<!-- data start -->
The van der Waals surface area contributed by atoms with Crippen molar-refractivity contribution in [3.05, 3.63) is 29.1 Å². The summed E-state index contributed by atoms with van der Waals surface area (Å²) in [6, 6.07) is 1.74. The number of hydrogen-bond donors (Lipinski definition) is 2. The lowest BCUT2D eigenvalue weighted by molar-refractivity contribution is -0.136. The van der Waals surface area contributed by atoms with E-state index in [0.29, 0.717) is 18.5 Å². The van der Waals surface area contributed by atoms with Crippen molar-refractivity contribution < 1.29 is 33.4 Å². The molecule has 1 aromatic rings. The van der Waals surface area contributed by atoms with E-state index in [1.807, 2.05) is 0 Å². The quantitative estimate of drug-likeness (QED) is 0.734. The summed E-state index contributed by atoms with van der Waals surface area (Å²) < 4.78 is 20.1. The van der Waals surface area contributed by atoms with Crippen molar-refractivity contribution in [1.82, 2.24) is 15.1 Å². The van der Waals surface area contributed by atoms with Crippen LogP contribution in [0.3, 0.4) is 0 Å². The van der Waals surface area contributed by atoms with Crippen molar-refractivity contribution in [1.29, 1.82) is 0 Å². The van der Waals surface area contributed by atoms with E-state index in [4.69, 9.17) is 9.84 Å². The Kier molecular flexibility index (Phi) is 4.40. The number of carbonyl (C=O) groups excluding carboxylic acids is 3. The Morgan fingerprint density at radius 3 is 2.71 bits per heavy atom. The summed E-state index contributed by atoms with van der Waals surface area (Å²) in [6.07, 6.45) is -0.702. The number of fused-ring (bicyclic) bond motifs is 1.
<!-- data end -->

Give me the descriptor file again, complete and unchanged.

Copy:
The van der Waals surface area contributed by atoms with Crippen molar-refractivity contribution in [3.05, 3.63) is 29.1 Å². The summed E-state index contributed by atoms with van der Waals surface area (Å²) in [6, 6.07) is 1.74. The number of hydrogen-bond donors (Lipinski definition) is 2. The lowest BCUT2D eigenvalue weighted by molar-refractivity contribution is -0.136. The van der Waals surface area contributed by atoms with E-state index in [0.29, 0.717) is 18.5 Å². The van der Waals surface area contributed by atoms with Crippen molar-refractivity contribution < 1.29 is 33.4 Å². The molecule has 1 aromatic rings. The van der Waals surface area contributed by atoms with E-state index in [1.807, 2.05) is 0 Å². The quantitative estimate of drug-likeness (QED) is 0.734. The summed E-state index contributed by atoms with van der Waals surface area (Å²) < 4.78 is 20.1. The van der Waals surface area contributed by atoms with Crippen molar-refractivity contribution in [1.82, 2.24) is 15.1 Å². The van der Waals surface area contributed by atoms with Crippen LogP contribution in [0.3, 0.4) is 0 Å². The van der Waals surface area contributed by atoms with Crippen molar-refractivity contribution in [1.29, 1.82) is 0 Å². The van der Waals surface area contributed by atoms with E-state index in [4.69, 9.17) is 9.84 Å². The Kier molecular flexibility index (Phi) is 4.40. The number of carbonyl (C=O) groups excluding carboxylic acids is 3. The Morgan fingerprint density at radius 3 is 2.71 bits per heavy atom. The summed E-state index contributed by atoms with van der Waals surface area (Å²) in [6.07, 6.45) is -0.702. The number of fused-ring (bicyclic) bond motifs is 1.